Last edited: February 14, 2005

Homosexuality Secondary in Custody Ruling

Moore’s Comments Shift Focus of Case

Birmingham Post-Herald, February 20, 2002
2200 N. 4th Avenue, Birmingham, AL 35202
Fax: 205-325-2410

By William C. Singleton III, Birmingham Post-Herald

The recent state Supreme Court ruling denying custody to a lesbian mother had little to do with the issue of homosexuality, even though Chief Judge Roy Moore made it one, attorneys for both parties said.

Wendy Crew, who represented the California mother who sought custody of her three children now living in Birmingham, said the woman’s sexuality shouldn’t have been a factor in the case.

John Durward, attorney for the father, who has since remarried, said the woman’s lesbian lifestyle was mentioned in court but the trial judge’s ruling and the state Supreme Court’s ruling Friday were not based on that.

"The main issue was: Did she carry her burden to modify custody enough to justify sending the children across country?" Durward said. "She didn’t."

Moore’s written opinion, authored in addition to Justice Gorman Houston’s, highlighted the woman’s sexuality and cited historical law that called homosexuality "immoral" and against nature.

The custody battle symbolizes a cultural tug-of-war as Alabama and society in general grapples with the growing acceptance of homosexuality in the backdrop of continued resistance to officially recognize same-sex relationships.

And Moore’s legal opinion has reignited that battle.

"He seems to be saying no matter how horrific the non-gay parent is ... and how strong and good the gay parent is, they (the gay parent) should never have custody," Crew said. "That seems contrary to the best interest of children."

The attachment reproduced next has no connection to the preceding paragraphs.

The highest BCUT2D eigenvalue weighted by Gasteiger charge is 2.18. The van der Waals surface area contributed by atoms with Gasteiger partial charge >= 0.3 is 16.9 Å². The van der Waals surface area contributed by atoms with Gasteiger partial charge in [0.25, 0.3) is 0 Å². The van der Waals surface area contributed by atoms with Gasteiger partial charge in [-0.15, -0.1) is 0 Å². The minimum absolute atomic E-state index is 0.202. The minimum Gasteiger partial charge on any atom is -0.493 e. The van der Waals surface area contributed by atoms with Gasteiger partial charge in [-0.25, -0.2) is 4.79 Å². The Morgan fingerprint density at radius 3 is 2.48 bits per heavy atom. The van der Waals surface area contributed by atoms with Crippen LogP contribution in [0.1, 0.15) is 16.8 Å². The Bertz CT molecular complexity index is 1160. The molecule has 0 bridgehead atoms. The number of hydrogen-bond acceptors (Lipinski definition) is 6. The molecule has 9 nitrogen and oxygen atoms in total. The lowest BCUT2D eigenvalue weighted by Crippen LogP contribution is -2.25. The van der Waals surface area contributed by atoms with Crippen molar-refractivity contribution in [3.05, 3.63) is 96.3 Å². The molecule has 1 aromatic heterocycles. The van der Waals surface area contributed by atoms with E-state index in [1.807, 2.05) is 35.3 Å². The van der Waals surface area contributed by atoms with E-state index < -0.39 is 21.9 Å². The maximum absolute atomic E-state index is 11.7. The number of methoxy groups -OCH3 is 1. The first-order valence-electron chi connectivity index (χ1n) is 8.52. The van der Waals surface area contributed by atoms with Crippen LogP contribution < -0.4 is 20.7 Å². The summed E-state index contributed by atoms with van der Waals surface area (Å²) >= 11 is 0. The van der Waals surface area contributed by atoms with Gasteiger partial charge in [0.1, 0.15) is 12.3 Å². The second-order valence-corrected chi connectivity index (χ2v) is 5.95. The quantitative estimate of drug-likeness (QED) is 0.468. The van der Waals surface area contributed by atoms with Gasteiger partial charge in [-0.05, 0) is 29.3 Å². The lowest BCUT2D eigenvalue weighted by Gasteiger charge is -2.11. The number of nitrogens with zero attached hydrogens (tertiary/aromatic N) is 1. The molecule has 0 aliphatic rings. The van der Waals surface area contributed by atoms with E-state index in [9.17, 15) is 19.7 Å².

Gay and lesbians rallied on the steps of the state Capitol on Tuesday, pushing for the inclusion of homosexuals into hate crime legislation. Currently, Alabama’s hate crimes law do not include homosexuals. The rally commemorated the third anniversary of the death of Billy Jack Gaither, a 39-year-old Sylacauga man who was brutally killed Feb. 19, 1999, because he was gay, according to court testimony.

Moore’s legal opinion has become another rallying cry for the gay community.

"In these days when we remember the tragic deaths of Matthew Shepherd [sic], Billy Jack Gaither and all others who have suffered and died from hateful crime and evil; in these days when the Chief Justice of the Alabama Supreme Court uses religious language that can only be described as violent and deadly ... let us proclaim the reconciliation, the peace and hope and love of a God who reigns forever against darkness, against evil, against our being torn from one another," said Rev. Timothy Holder, rector of Grace Episcopal Church in Woodlawn. Holder was one of the speakers at the rally.

While the rally centered around the issue of homosexual rights, the ruling in the custody case did not focus on the mother’s lesbian relationship—at least on the surface.

Both the mother and father have declined interviews to protect their privacy and that of their children, their attorneys said.

The couple was divorced in November 1992 in Los Angeles, but both received joint legal custody of their three children, according to court documents. The father left California, eventually moving to Birmingham. The children lived with their mother for much of the time after the divorce.

In June 1996, after the mother began a homosexual relationship, she petitioned a California court to modify custody to allow the children to visit their father in Alabama, according to court papers.